Preventing Posttraumatic Stress Disorder in Children

According to the Mayo Clinic, posttraumatic stress disorder (PTSD) is psychological disorder caused by a frightening event or situation. Physical assaults, accidents, and military combat are all well-known triggers of PTSD. One of the goals of modern clinical psychology is the identification of people at greatest risk for PTSD. This goal is especially important for pediatric patients, as childhood traumas can often have lifelong repercussions. Studies in adults have shown that Inderal (propranolol), an anti-anxiety medication and beta blocker, is effective at preventing the development of full-blown PTSD. Researchers at Kent State performed a pilot study at Akron Children’s Hospital to determine whether the same preventative measures could be useful with younger patients.

Twenty-six children were enrolled in the study, based on their perceived risk for PTSD. An interview with the children and their parents generated a narrative of the traumatic event and confirmed the risk of PTSD, and life-threatening trauma or other serious medical conditions were grounds for exclusion from the study. Within 12 hours of admission to the hospital, children were administered either Inderal or placebo for a 10-day period. Parents were educated as to the importance of maintaining a strict dosage schedule.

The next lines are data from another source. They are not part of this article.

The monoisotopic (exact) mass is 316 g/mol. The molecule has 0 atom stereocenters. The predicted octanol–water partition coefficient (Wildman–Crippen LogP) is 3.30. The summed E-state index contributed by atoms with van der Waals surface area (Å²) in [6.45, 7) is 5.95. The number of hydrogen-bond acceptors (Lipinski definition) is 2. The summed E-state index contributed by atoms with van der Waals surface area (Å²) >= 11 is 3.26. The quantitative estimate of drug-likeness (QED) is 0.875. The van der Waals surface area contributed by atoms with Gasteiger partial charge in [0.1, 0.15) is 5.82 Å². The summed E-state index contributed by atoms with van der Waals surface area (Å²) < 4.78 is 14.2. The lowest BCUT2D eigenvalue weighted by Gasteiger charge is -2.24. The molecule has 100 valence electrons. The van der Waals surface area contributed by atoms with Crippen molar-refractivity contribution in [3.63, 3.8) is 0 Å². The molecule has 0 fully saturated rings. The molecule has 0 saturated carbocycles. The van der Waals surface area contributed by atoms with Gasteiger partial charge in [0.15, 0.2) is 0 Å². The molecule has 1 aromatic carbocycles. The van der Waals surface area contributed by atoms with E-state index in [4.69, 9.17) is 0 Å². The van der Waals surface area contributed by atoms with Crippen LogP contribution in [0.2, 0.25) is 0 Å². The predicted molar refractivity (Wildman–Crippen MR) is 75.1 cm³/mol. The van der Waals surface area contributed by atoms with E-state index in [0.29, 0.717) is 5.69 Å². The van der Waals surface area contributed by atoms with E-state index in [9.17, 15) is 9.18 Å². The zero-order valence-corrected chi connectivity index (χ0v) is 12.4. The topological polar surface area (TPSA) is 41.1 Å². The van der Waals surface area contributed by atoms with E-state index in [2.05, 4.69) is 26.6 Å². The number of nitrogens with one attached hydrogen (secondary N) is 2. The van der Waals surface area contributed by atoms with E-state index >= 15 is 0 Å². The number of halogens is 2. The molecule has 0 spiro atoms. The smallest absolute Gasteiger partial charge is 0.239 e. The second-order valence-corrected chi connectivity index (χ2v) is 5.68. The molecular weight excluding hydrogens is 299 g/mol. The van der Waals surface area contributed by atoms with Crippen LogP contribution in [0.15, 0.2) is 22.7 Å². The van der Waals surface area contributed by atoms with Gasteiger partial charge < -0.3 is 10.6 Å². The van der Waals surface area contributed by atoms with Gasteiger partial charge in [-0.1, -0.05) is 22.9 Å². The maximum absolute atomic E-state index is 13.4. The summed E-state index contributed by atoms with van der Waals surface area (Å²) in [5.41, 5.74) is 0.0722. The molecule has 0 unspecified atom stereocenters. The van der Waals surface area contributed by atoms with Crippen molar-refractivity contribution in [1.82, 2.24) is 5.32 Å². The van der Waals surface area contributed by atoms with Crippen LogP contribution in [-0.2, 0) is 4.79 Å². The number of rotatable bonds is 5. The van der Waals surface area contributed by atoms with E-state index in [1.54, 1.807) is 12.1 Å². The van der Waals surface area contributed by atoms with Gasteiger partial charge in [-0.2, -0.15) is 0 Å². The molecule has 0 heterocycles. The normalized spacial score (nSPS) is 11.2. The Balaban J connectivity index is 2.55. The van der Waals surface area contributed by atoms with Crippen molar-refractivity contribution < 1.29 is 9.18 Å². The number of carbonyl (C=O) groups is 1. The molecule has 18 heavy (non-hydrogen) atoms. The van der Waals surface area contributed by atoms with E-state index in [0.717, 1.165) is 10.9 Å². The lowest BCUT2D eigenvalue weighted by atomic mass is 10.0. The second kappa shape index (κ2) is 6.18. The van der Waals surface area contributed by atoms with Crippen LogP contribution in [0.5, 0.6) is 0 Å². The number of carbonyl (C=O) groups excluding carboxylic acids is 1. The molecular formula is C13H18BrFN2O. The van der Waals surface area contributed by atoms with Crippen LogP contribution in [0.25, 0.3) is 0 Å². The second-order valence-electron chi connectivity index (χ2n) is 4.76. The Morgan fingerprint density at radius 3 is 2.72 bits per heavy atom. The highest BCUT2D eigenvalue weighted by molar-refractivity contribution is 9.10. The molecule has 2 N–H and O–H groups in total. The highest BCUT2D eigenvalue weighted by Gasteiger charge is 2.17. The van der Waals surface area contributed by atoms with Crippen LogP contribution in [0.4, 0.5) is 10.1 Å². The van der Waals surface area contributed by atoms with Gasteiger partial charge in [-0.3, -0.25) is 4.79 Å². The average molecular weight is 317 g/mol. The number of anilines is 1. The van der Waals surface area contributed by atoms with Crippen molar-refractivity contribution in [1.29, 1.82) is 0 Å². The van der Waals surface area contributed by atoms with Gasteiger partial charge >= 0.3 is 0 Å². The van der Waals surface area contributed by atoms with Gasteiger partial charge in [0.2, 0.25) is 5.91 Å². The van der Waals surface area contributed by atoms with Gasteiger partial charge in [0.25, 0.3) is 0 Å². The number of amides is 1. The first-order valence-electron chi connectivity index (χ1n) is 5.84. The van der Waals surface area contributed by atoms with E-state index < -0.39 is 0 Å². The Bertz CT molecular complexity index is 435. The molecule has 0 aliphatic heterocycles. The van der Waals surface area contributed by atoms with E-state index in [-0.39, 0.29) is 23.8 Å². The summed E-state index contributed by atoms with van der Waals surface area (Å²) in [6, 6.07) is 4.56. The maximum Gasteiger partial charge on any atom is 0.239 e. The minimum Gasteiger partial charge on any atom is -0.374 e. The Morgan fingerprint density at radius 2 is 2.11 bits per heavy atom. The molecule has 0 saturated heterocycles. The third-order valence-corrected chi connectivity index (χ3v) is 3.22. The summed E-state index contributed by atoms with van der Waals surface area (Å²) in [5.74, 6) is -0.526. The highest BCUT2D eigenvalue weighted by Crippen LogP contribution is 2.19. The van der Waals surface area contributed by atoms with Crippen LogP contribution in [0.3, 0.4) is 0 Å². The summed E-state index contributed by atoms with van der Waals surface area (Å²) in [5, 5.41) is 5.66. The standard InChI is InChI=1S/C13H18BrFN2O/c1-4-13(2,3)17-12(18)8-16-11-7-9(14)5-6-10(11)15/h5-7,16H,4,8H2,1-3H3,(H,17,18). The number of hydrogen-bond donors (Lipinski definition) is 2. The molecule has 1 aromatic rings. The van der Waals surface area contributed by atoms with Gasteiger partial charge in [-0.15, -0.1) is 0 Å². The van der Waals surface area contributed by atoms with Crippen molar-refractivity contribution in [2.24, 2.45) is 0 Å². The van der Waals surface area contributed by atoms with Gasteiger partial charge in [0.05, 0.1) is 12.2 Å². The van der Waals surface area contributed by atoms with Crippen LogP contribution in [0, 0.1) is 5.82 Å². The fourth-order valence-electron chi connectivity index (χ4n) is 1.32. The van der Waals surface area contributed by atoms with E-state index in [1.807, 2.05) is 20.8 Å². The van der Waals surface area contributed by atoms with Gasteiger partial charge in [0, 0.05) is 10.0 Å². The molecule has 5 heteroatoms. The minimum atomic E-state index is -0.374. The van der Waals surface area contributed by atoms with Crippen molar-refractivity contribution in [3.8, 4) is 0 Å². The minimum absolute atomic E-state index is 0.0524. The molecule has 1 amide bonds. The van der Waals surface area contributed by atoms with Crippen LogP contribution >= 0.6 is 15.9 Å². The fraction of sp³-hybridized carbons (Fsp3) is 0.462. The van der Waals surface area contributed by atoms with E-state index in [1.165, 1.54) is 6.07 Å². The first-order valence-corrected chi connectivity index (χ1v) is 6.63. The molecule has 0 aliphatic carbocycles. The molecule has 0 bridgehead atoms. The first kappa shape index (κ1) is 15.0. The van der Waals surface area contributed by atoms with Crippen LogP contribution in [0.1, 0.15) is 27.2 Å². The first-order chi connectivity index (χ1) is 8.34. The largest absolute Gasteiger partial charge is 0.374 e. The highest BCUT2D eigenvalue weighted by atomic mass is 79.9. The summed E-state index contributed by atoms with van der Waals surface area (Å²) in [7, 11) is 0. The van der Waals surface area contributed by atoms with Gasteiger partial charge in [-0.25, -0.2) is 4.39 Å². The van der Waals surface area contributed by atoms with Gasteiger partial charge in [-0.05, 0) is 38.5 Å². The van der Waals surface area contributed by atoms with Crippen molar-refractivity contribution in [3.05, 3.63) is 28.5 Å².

Follow-up occurred in the participants’ homes six weeks after the initial hospital admission. Only one out of 26 participants met all the criteria for posttraumatic stress disorder, while 11 met some of the criteria. During the follow-up interview, a blood pressure cuff monitored vital signs. The children were each asked to once more provide a narrative of their traumatic injury. The researcher observed overt signs while the arm cuff recorded cardiac rate. Agitation or emotional arousal while narrating the events of a trauma is one of the prime indicators of PTSD. Parents were asked to relay any unusual behaviors their children displayed over the preceding six weeks.

Unfortunately, the results of the study were not statistically significant. The sample size probably contributed to the masking of small effects. Strangely, girls in the Inderal group actually showed a slightly higher rate of PTSD symptoms than those in the control group. This raises important questions about the role of gender in treating childhood trauma with psychotropic medications. Boys showed improvement with Inderal, but not in significant numbers. Researchers speculate that prior trauma history, or lack thereof, likely plays a role in the effectiveness of preventative measures like Inderal.


  1. Nugent, N.R., Christopher, N.C., Crow, J.P., Browne, L., Ostrowski, S., & Delahanty, D.L.(2010). The efficacy of early propranolol administration at reducing PTSD symptoms in pediatric injury patients: a pilot study. Journal of Traumatic Stress, 23, (2), 282-287.
  2. Post-traumatic stress disorder (PTSD) – (n.d.). Mayo Clinic. Retrieved April 5, 2012, from
  3. Propranolol Oral: MedlinePlus Drug Information. (n.d.). National Library of Medicine – National Institutes of Health. Retrieved April 4, 2012, from

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